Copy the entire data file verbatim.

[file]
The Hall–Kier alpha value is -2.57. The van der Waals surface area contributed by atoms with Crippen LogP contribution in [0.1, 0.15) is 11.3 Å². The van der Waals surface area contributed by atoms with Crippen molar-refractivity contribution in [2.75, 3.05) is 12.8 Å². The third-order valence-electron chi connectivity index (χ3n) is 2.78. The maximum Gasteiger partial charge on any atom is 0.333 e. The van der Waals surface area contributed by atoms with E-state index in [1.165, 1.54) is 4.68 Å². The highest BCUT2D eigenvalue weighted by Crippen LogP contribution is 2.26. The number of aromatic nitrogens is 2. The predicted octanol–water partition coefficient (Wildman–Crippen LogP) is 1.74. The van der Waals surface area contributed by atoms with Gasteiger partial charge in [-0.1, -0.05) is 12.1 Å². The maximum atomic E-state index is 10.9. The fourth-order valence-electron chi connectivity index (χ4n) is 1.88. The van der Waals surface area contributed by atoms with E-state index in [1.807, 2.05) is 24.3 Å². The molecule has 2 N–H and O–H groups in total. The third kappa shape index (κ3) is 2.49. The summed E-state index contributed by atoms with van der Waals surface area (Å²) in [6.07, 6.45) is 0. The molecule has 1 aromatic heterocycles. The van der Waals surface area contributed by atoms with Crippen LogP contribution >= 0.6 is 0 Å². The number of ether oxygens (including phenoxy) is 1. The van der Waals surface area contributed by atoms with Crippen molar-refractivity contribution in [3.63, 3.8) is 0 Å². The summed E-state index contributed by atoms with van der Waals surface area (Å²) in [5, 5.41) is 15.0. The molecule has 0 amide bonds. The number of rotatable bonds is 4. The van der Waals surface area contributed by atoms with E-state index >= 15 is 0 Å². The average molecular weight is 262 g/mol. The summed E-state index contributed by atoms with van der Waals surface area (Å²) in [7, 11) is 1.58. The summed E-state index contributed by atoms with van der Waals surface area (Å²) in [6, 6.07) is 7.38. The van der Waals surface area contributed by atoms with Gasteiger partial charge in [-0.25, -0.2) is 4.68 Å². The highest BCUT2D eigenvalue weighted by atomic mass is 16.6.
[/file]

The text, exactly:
The Hall–Kier alpha value is -2.57. The van der Waals surface area contributed by atoms with Crippen LogP contribution in [0.1, 0.15) is 11.3 Å². The van der Waals surface area contributed by atoms with Crippen molar-refractivity contribution in [2.75, 3.05) is 12.8 Å². The third-order valence-electron chi connectivity index (χ3n) is 2.78. The maximum Gasteiger partial charge on any atom is 0.333 e. The van der Waals surface area contributed by atoms with E-state index in [1.165, 1.54) is 4.68 Å². The highest BCUT2D eigenvalue weighted by Crippen LogP contribution is 2.26. The number of aromatic nitrogens is 2. The predicted octanol–water partition coefficient (Wildman–Crippen LogP) is 1.74. The van der Waals surface area contributed by atoms with Gasteiger partial charge in [-0.1, -0.05) is 12.1 Å². The maximum atomic E-state index is 10.9. The fourth-order valence-electron chi connectivity index (χ4n) is 1.88. The van der Waals surface area contributed by atoms with E-state index in [1.807, 2.05) is 24.3 Å². The molecule has 2 N–H and O–H groups in total. The third kappa shape index (κ3) is 2.49. The summed E-state index contributed by atoms with van der Waals surface area (Å²) in [6.07, 6.45) is 0. The molecule has 1 aromatic heterocycles. The van der Waals surface area contributed by atoms with Crippen LogP contribution >= 0.6 is 0 Å². The number of ether oxygens (including phenoxy) is 1. The van der Waals surface area contributed by atoms with Crippen molar-refractivity contribution in [3.63, 3.8) is 0 Å². The summed E-state index contributed by atoms with van der Waals surface area (Å²) in [5, 5.41) is 15.0. The molecule has 0 amide bonds. The number of rotatable bonds is 4. The van der Waals surface area contributed by atoms with E-state index >= 15 is 0 Å². The average molecular weight is 262 g/mol. The summed E-state index contributed by atoms with van der Waals surface area (Å²) in [7, 11) is 1.58. The summed E-state index contributed by atoms with van der Waals surface area (Å²) in [6, 6.07) is 7.38. The van der Waals surface area contributed by atoms with Gasteiger partial charge in [-0.25, -0.2) is 4.68 Å². The highest BCUT2D eigenvalue weighted by atomic mass is 16.6.